How broadcast, post, and agencies can save time and money by establishing a QC process for their media distribution
What is Media QC?
Media QC, or Media Quality Control, is the process of verifying that a media file is “fit for purpose,” meaning it meets the required standards and specifications for how that media will ultimately be used.
Many professional media companies use some sort of QC process to test their media to ensure it’s t for purpose, and that they can accept the le into their work ow because it meets all of their incoming requirements.
These requirements range from simple file and format specifications – such as checking for a .mov with ProRes or an .mp4 with h.264 – to very specific file verifications that ensure media complies with government or other regulations – such as audio levels or captioning specifications.
Why Does QC Matter?
Testing the file in advance of delivery or acceptance will provide visibility of what is out of compliance. Your QC process should provide you with the errors and a report with details on what needs correction. This gives you the opportunity to x problems before delivery or going to air – saving you time and, often, money.
Content producers need to QC their programming before delivering to Net ix, iTunes, Hulu, Amazon Prime, and similar facilities, or risk getting their content rejected.
Netflix, for example, is so committed to compliance that they give content providers a “take home” test that requires them to figure out what is wrong with a sample file. The new IMF specifications as used by Netflix are an entirely different way of packaging media files, and if content providers don’t provide programming that is within the specifications, their files will be rejected and will have to be redelivered. Net ix keeps track of redelivery rates for their preferred vendors and publish- es the results where anyone can see them (Net ix Preferred Vendors – NPV).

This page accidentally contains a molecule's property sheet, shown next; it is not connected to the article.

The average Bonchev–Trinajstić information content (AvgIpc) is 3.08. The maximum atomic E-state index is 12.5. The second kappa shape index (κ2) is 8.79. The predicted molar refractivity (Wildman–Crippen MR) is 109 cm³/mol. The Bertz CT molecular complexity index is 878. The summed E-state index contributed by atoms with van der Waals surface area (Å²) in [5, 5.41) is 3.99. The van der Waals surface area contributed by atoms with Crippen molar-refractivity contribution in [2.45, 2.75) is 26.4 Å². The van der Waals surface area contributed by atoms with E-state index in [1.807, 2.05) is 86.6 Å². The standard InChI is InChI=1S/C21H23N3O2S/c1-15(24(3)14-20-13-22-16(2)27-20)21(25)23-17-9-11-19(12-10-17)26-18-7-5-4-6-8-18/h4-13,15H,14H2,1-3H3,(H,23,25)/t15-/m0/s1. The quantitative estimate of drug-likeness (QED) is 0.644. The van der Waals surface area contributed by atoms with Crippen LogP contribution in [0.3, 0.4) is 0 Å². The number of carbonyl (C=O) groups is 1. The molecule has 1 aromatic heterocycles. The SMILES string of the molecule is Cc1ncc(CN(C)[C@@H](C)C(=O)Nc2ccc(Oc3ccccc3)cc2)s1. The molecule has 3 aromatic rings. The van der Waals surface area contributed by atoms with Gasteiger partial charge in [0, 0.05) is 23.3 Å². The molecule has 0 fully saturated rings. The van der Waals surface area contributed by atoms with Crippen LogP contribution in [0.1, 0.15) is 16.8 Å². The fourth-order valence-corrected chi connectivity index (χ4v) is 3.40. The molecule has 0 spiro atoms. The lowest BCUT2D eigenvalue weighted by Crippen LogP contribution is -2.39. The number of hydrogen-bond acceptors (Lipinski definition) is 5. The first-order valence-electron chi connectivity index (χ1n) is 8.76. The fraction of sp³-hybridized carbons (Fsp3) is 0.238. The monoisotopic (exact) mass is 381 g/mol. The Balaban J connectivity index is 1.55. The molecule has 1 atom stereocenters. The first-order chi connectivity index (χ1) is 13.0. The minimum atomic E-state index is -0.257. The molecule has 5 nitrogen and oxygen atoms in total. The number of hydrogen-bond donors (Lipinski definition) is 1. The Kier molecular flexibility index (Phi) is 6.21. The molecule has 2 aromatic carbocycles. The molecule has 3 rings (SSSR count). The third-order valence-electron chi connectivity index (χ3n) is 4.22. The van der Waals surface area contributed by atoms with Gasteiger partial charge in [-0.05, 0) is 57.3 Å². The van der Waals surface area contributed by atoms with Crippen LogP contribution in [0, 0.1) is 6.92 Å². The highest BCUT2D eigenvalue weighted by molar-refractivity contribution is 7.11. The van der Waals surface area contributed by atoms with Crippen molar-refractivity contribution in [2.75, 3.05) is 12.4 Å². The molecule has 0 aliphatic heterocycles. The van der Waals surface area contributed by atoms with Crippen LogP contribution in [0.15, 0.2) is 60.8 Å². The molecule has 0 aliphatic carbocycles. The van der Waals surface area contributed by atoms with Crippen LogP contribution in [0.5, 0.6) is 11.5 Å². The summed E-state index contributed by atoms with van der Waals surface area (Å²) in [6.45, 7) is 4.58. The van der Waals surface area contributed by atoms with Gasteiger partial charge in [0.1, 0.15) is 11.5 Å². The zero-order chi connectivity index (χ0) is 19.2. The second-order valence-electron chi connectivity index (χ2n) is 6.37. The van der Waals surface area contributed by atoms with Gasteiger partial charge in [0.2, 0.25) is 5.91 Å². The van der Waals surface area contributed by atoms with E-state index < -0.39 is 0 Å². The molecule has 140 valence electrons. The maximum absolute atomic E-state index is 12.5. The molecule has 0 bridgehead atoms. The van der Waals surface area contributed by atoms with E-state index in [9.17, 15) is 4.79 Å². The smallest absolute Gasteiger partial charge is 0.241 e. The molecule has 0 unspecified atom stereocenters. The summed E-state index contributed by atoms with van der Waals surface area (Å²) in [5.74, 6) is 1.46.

Added to that, downstream equipment, such as encoders and transcoders, can malfunction if a file is bad. QCing files reduces the chance that other gear will have a problem passing or processing a file.
The Ever-Expanding Scope of Delivery Requirements
What’s driving the need for QC is the increasing number of delivery requirements, regulations, and file types. With so many more ways to get content to viewers, the linear supply chain is gone, and that means the number and types of files to send has increased, and the chance of making a mistake has gone up.
The massive increase and complexity of delivery requirements makes it virtually impossible to just send out one media file that works in all regions, in all cases.
Additionally, there are an increasing number of laws and rules that media needs to comply with, including audio loudness specifications such as the CALM Act in the US, and EBU R128 in Europe; and even speci c PSE (Photosensitive Epilepsy) regulations in some regions. PSE is triggered in people who have a sensitivity to ashing lights or strobes. Certain ashing video sequences cause PSE. The UK and Japan now require that all broadcast media passes specific PSE tests before being aired.